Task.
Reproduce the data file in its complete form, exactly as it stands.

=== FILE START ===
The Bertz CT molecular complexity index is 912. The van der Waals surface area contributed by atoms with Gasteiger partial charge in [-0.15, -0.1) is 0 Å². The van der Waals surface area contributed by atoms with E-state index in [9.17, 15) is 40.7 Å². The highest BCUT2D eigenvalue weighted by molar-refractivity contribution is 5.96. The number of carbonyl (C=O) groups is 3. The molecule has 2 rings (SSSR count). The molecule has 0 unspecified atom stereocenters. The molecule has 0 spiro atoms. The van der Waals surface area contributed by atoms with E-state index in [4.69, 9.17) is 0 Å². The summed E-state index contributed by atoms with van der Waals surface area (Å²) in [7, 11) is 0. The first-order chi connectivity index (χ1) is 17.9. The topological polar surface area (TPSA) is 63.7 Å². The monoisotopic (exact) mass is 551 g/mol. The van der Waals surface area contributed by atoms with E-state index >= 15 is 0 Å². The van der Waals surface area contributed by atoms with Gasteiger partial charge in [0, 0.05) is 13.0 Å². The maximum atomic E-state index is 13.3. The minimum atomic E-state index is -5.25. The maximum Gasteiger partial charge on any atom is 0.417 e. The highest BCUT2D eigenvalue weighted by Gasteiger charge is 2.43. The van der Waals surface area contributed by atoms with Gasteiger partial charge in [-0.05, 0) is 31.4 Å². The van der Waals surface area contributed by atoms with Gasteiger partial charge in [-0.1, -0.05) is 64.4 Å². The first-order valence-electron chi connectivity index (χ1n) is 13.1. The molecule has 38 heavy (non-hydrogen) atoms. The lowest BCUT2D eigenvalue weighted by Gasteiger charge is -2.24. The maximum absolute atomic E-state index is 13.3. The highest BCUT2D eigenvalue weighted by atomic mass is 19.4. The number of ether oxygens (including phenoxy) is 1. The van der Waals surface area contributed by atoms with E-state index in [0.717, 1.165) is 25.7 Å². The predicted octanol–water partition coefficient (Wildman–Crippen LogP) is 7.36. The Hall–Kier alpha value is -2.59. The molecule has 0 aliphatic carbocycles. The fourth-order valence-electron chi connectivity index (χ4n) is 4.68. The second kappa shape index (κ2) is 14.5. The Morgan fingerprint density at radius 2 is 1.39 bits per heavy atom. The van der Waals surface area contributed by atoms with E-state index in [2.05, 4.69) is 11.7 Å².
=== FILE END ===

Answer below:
The Bertz CT molecular complexity index is 912. The van der Waals surface area contributed by atoms with Gasteiger partial charge in [-0.15, -0.1) is 0 Å². The van der Waals surface area contributed by atoms with E-state index in [9.17, 15) is 40.7 Å². The highest BCUT2D eigenvalue weighted by molar-refractivity contribution is 5.96. The number of carbonyl (C=O) groups is 3. The molecule has 2 rings (SSSR count). The molecule has 0 unspecified atom stereocenters. The molecule has 0 spiro atoms. The van der Waals surface area contributed by atoms with E-state index in [4.69, 9.17) is 0 Å². The summed E-state index contributed by atoms with van der Waals surface area (Å²) in [7, 11) is 0. The first-order chi connectivity index (χ1) is 17.9. The topological polar surface area (TPSA) is 63.7 Å². The monoisotopic (exact) mass is 551 g/mol. The van der Waals surface area contributed by atoms with E-state index >= 15 is 0 Å². The van der Waals surface area contributed by atoms with Gasteiger partial charge in [0, 0.05) is 13.0 Å². The maximum atomic E-state index is 13.3. The minimum atomic E-state index is -5.25. The maximum Gasteiger partial charge on any atom is 0.417 e. The highest BCUT2D eigenvalue weighted by Gasteiger charge is 2.43. The van der Waals surface area contributed by atoms with Gasteiger partial charge in [-0.05, 0) is 31.4 Å². The van der Waals surface area contributed by atoms with Gasteiger partial charge in [-0.1, -0.05) is 64.4 Å². The first-order valence-electron chi connectivity index (χ1n) is 13.1. The molecule has 38 heavy (non-hydrogen) atoms. The lowest BCUT2D eigenvalue weighted by Gasteiger charge is -2.24. The maximum absolute atomic E-state index is 13.3. The highest BCUT2D eigenvalue weighted by atomic mass is 19.4. The number of ether oxygens (including phenoxy) is 1. The van der Waals surface area contributed by atoms with E-state index in [0.717, 1.165) is 25.7 Å². The predicted octanol–water partition coefficient (Wildman–Crippen LogP) is 7.36. The Hall–Kier alpha value is -2.59. The molecule has 0 aliphatic carbocycles. The fourth-order valence-electron chi connectivity index (χ4n) is 4.68. The second kappa shape index (κ2) is 14.5. The Morgan fingerprint density at radius 2 is 1.39 bits per heavy atom. The van der Waals surface area contributed by atoms with E-state index in [2.05, 4.69) is 11.7 Å².